Yesterday, Les UDs hiked the towpath at the C & O Canal Park in Maryland. UD has visited these rocks and waterfalls all her life, first following the flat canal past mules pulling tourist boats, and then hanging over bridges above the rapids.

One winter Sunday in 1969, she walked the half-muddy, half-frozen towpath with her boyfriend, David Kosofsky. The day after that walk, she wrote a poem about it (the poem appeared in the Walter Johnson High School literary magazine, The Spectator). The first lines of the poem are this post’s title.

With David’s recent death in mind, UD yesterday recalled that day at the canal forty-two years ago. Her poem described David crashing a good-sized rock onto the canal’s surface, and the rock barely denting the ice. This seems to have struck wee UD as a metaphor for the way lovers try to break through the resistant enigma of each other … Maybe lovers even believe they have pierced the ice and gotten to the deep heart’s core , through the labyrinth of another’s being… More likely, love represents an unstoppable, every-day-briskly-setting-out, venture into the labyrinth… The thrown boulder, UD wrote in her teenage poem, barely nicks the surface. / Yet we never quite admit defeat. / Is this love?

Throughout our lives, David’s and mine, this idea of the mystery of other people expanded to embrace the mystery of one’s own self, and then the mystery of a larger world of humanity, nature, the divine. Here’s an excerpt from an October 2008 Gchat between UD and David. In it, he mentions his sister, Eve Kosofsky Sedgwick.

UD: i’ve always been able to – it feels like really enter into the personality of certain other people
i guess that’s often a novelist’s – or a deep reader’s – trait
leaving yourself
entering other people
or some plausible version of other people
like… norman bates becoming his mother!!

David: and manage to experience other people from the inside?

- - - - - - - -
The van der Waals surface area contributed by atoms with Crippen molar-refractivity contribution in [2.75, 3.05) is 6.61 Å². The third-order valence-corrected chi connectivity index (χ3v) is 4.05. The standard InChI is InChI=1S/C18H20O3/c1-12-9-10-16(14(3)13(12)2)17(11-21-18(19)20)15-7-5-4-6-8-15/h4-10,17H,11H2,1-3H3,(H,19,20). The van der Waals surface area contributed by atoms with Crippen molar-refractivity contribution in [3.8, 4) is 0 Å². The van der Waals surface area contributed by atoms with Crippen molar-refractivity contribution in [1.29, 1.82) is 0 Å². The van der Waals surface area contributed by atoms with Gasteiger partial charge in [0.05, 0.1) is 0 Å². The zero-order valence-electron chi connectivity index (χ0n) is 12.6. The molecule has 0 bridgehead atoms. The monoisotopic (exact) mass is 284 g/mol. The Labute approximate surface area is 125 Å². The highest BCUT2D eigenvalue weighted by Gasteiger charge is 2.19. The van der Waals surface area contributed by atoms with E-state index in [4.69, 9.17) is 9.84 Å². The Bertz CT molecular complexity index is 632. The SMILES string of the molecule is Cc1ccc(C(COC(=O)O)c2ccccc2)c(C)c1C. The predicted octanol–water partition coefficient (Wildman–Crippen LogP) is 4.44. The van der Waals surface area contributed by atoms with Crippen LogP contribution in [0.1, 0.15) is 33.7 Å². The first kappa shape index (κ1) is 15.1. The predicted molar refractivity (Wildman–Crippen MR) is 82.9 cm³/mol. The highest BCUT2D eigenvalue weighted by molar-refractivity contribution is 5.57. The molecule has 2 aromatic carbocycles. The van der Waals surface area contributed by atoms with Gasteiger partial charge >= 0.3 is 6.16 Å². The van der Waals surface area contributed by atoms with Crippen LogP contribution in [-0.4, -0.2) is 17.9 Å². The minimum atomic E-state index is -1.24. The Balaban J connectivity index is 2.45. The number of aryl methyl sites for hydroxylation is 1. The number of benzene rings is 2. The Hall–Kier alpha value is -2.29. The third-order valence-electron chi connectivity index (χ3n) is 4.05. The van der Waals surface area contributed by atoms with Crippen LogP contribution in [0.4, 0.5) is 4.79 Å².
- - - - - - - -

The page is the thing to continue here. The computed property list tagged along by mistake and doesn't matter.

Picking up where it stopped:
UD: that’s how it feels
obviously one can’t know to what extent one’s getting anything right
but that’s how it feels – really climbing into their skin

David: have you ever read Dilthey? His idea of `verstehen’? It’s about that… only as applied to history or sociology.

UD: yes – verstehen is in fact an interesting way of approaching what i’m trying to get at
understanding deeply
only sometimes i think it’s a little crazy

David: Eve and I, when we were younger, used to talk about what you were just talking about… that kind of understanding of another person… whether it was possible… and if so whether desirable.. and if so whether (as Eve always insisted) FRIGHTENING.

But in Iris Murdoch’s unfrightening sense, this entering into the truths of another person was the basis of virtue:

[M]ost great writers have a sort of calm merciful vision because they can see how different people are and why they are different. Tolerance is connected with being able to imagine centers of reality which are remote from oneself. The great artist sees the vast interesting collection of what is other than himself and does not picture the world in his own image. I think this kind of merciful objectivity is virtue…

Key to mercy is this retained sense of the shadowiness of other human beings. Robert Penn Warren begins a poem to his child this way:

Here is the shadow of truth, for only the shadow is true.

He wants to speak to his child directly, unload his wisdom and his love… And yet nothing direct can be said. The poem is a series of beautiful indirections, failures to say anything forthrightly.

And when, by the hair, the headsman held up the head
Of Mary of Scots, the lips kept on moving,
But without sound. The lips,
They were trying to say something very important

In that same chat, David put the matter in Buddhist terms.

David: within each person (I’m not stating this as an empirical fact or observation at all… it’s a `belief’ if you will) there is what I’ll call (since I guess I got…
… the idea from this tradition) a Buddha Nature. The trick of really understanding a person… in the sense of wanting to be compassionate… or of actually BEING compassionate towards them…
… is to find… to recognize their Buddha Nature.


Was anything less shadowy now, avoiding stretches of towpath mud with my husband?

No. The clarity I’d gained was about the compassion drawn forth from obscurity.

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